A smart move by the up-and-coming nations would be to realise that the US is all tapped out on how much wealth can be squeezed out of it and to start trading more with each other, using non-dollar currencies ... but many seem to be locked into the thinking of having to swap their goods and labour with the US for even more dollars, which are never going to be meaningfully repaid.

As for deflation in the West - not likely. The govts/central banks are locked in a feedback loop of money printing. They're not going to sit there and work to pay back all the debt that has been accumulated over the last decades - meaning heavy deflation - when they can simply print the currency that the debt is denominated in and soft-default.

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So say the BBC here.

Oil does seem to be trending down - the lack of QE recently? Signs of deflation in the global economy? A blip?

Devaluing the £ is often seen as a dead end solution to the UK's economic mess because it will stoke inflation through higher fuel prices. What if oil continues downwards though??

....the Mail says:

A number of Britain’s largest supermarkets have announced cuts in both unleaded and diesel prices, which will come into effect from tomorrow.

Read more: http://www.dailymail.co.uk/money/cars/article-2309376/Supermarkets-cut-petrol-prices-3p-litre-tomorrow.html#ixzz2QZwr7Qfj

...but why do they act in unison..where is competition...?..... :rolleyes:

Edited by South Lorne

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Well, its hardly a surprise when you see the likes of Iraq coming back to pre-BUSH II invasion production levels; especially without US sanctioned restrictions.

Artificial scarcity via war and proxy has been holding up the price.

It's simply not possible to keep making big scale and threatening bad guys out of what's left of the middle east oil dictators/theocrats (except for Saudi) worthy of a big war and sanctioning, at least for the next decade or so.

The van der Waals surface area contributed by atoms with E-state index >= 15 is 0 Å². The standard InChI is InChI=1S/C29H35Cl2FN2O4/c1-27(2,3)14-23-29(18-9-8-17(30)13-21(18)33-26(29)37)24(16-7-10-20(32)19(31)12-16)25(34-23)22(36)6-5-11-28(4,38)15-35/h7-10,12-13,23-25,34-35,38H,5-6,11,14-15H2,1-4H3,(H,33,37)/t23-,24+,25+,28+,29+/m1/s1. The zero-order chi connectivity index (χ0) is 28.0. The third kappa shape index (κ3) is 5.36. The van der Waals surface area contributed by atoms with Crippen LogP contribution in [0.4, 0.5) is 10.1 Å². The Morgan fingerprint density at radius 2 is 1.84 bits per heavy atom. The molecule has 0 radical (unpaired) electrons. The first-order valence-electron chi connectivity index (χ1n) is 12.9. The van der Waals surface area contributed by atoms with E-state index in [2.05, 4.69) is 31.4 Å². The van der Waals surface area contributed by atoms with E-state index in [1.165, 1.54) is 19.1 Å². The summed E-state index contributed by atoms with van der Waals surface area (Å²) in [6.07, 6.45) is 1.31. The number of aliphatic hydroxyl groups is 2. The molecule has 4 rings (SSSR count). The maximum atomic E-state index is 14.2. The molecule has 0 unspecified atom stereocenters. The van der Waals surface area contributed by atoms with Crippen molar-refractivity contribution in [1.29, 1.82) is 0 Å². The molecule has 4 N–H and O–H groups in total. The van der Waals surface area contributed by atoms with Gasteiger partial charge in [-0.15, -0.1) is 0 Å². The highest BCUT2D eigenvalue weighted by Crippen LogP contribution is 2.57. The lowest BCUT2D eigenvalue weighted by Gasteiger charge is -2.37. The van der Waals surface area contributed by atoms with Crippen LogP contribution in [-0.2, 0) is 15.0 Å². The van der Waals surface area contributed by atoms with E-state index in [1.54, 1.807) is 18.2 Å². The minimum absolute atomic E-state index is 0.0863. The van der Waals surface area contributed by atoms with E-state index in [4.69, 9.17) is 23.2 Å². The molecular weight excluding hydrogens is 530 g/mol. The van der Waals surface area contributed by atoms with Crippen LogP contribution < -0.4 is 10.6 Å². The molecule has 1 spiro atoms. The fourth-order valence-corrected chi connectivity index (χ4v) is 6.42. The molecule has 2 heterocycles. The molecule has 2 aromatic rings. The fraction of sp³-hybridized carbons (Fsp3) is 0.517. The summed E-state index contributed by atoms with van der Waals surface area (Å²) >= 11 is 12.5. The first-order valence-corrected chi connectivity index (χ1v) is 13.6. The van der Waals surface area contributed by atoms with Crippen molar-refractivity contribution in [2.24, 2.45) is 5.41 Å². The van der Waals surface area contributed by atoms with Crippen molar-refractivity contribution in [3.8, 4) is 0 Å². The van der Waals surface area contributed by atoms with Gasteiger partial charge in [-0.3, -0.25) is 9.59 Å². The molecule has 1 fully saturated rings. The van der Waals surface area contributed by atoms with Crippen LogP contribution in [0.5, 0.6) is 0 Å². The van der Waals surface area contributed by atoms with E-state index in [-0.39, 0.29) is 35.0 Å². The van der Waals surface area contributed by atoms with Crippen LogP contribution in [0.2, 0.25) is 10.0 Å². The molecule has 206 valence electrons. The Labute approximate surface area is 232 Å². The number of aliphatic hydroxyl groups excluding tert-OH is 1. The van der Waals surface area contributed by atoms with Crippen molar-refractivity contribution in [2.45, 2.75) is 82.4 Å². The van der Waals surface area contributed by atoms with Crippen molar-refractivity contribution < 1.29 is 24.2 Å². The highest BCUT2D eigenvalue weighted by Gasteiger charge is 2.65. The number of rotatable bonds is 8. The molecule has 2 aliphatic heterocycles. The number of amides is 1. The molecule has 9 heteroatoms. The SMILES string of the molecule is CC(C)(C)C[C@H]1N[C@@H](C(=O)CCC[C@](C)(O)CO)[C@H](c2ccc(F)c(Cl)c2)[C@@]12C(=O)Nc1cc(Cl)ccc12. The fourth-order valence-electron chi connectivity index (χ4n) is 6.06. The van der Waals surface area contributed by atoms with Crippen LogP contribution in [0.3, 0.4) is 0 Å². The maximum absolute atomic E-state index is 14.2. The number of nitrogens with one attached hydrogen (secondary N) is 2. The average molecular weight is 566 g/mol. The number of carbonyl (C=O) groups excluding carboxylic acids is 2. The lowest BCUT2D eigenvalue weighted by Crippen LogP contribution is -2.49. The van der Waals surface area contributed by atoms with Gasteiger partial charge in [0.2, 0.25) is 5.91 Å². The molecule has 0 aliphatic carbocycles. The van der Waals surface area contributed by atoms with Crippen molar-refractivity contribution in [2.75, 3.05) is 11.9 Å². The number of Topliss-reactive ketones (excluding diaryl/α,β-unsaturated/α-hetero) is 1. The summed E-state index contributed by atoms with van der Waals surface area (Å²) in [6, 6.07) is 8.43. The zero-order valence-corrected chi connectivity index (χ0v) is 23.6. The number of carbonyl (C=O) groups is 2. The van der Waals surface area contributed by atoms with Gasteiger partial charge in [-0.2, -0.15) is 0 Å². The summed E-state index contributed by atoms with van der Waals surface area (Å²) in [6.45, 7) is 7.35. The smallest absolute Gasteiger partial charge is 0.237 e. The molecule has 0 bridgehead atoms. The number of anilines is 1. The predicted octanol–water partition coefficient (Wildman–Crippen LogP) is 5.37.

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They will have the shirt off your back:

http://www.bbc.co.uk/news/magazine-21994873

"Why spend $250,000 on a gold shirt?"

That article symbolised the peak of the bubble in the yellow stuff I think, and couldn't have been timed better (I presume it's now only worth $200k?). Like the massive building projects just as the credit bubbles popped in Dubai.

Edited by deflation

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House prices 12 years ago were 70k, petrol was 70p. Now house prices are 160k, petrol only 140p - still relatively cheap. Relatively. I estimate based on this fag packet calculation that we atill have 2 or 3 years left until inflation catches up with HPI. P.S. Wage inflation has been told to do one in case you were thinking of living in this land at some point.

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House prices 12 years ago were 70k, petrol was 70p. Now house prices are 160k, petrol only 140p - still relatively cheap. Relatively. I estimate based on this fag packet calculation that we atill have 2 or 3 years left until inflation catches up with HPI. P.S. Wage inflation has been told to do one in case you were thinking of living in this land at some point.

House prices are a matter of opinion; petrol prices are real. ;)

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House prices 12 years ago were 70k, petrol was 70p. Now house prices are 160k, petrol only 140p - still relatively cheap. Relatively. I estimate based on this fag packet calculation that we atill have 2 or 3 years left until inflation catches up with HPI. P.S. Wage inflation has been told to do one in case you were thinking of living in this land at some point.

Yes it would be cheap for those who bought their house for £70k......no good having wage inflation, even more insecure jobs with fewer hours and more people not earning any wage.......how many miles you have to drive to work makes a big impact depending of course on who pays the mileage expense, some are more fortunate than others. ;)

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  • 239 Brexit, House prices and Summer 2020

    1. 1. Including the effects Brexit, where do you think average UK house prices will be relative to now in June 2020?


      • down 5% +
      • down 2.5%
      • Even
      • up 2.5%
      • up 5%